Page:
“Services are more life-centered, around the person’s personality, likes and dislikes. They’re unique and not standardized,” he says. “The only way we can survive is to provide the services that families find meaningful.”
Funeral homes have hired event planners, remodeled drab parlors to include dance floors and lounge areas, acquired liquor licenses to replace the traditional vat of industrial-strength coffee. In Oregon, where cremation rates are near 80 percent, Musgrove has organized memorial celebrations at golf courses and Autzen Stadium, home of the Ducks. He sells urns that resemble giant golf balls and styles adorned with the University of Oregon logo. In a cemetery, his firm installed a “Peace Columbarium,” a retrofitted 1970s VW van, brightly painted with “Peace” and “Love,” to house urns.
Change has sparked nascent death-related industries in a culture long besotted with youth. There are death doulas (caring for the terminally ill), death cafes (to discuss life’s last chapter over cake and tea), death celebrants (officiants who lead end-of-life events), living funerals (attended by the honored while still breathing), and end-of-life workshops (for the healthy who think ahead). The Internet allows lives to continue indefinitely in memorial Facebook pages, tribute vlogs on YouTube and instamemorials on Instagram.
Memorials are no longer strictly local events. As with weddings and birthdays, families are choosing favorite vacation idylls as final resting spots. Captain Ken Middleton’s Hawaii Ash Scatterings performs 600 cremains dispersals a year for as many as 80 passengers on cruises that may feature a ukulele player, a conch-shell blower and releases of white doves or monarch butterflies.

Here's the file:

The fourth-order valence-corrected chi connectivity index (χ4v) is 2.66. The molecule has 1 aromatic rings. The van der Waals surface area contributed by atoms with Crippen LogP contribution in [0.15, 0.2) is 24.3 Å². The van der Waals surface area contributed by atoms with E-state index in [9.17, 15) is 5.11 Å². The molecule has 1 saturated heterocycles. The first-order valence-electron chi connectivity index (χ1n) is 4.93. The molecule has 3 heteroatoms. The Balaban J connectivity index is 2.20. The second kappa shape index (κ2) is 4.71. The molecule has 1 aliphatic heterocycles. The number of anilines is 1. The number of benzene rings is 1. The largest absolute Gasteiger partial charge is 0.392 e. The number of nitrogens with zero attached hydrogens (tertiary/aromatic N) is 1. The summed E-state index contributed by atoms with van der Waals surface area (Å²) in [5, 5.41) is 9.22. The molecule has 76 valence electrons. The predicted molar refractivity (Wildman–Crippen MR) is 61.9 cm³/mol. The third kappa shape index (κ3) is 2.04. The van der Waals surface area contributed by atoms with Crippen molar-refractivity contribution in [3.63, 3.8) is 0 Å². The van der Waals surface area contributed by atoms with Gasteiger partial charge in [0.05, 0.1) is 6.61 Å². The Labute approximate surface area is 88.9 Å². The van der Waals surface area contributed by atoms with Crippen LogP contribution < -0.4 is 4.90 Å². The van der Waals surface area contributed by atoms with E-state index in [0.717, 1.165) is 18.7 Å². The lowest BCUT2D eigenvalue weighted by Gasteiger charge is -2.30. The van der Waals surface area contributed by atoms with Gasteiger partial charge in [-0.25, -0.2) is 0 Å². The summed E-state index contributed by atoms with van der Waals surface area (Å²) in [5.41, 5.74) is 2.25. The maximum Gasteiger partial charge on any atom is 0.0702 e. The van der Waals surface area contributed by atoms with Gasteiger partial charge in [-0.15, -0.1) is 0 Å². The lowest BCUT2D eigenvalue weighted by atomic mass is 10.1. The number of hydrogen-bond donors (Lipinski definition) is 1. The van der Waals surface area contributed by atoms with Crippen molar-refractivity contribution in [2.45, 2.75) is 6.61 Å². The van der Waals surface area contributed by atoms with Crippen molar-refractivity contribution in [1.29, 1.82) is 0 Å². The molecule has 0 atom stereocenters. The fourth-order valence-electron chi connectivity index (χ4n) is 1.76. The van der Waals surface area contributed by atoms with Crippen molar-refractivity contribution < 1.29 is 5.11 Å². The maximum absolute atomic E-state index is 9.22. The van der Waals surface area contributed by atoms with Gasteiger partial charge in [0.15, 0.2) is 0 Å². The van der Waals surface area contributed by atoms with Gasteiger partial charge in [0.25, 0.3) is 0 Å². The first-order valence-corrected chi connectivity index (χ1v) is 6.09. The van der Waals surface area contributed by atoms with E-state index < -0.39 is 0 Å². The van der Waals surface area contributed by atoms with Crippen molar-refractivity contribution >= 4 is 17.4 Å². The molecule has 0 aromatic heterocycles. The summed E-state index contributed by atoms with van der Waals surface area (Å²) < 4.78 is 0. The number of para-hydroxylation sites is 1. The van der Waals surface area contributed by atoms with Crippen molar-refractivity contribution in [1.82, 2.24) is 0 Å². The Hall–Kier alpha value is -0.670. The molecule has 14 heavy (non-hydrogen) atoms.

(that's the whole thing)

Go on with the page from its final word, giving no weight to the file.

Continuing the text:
“It makes it a celebration of life and not such a morbid affair,” says Middleton. His service is experiencing annual growth of 15 to 20 percent.
From coffins to compost
With increased concern for the environment, people are opting for green funerals, where the body is placed in a biodegradable coffin or shroud.
The industry is literally thinking outside the box.
“My work is letting people connect with the natural cycle as they die,” says Katrina Spade of Recompose in Seattle, who considers herself part of the “alternative death-care movement.” If its legislature grants approval this month, Washington will become the first state in the nation to approve legalized human composting. Her company plans to use wood chips, alfalfa and straw to turn bodies into a cubic yard of top soil in 30 days. That soil could be used to fertilize a garden, or a grove of trees, the body literally returned to the earth.
Spade questions why death should be a one-event moment, rather than an opportunity to create an enduring tradition, a deathday, to honor the deceased: “I want to force my family to choose a ritual that they do every year.”
Death has inspired Etsy-like enterprises that transform a loved one’s ashes into vinyl, “diamonds,” jewelry and tattoos. Ashes to ashes, dust to art.
After Seattle artist Briar Bates died in 2017 at age 42, four dozen friends performed her joyous water ballet in a public wading pool, “a fantastic incarnation of Briar’s spirit,” says friend Carey Christie. “Anything other than denial that you’re going to die is a healthy step in our culture.”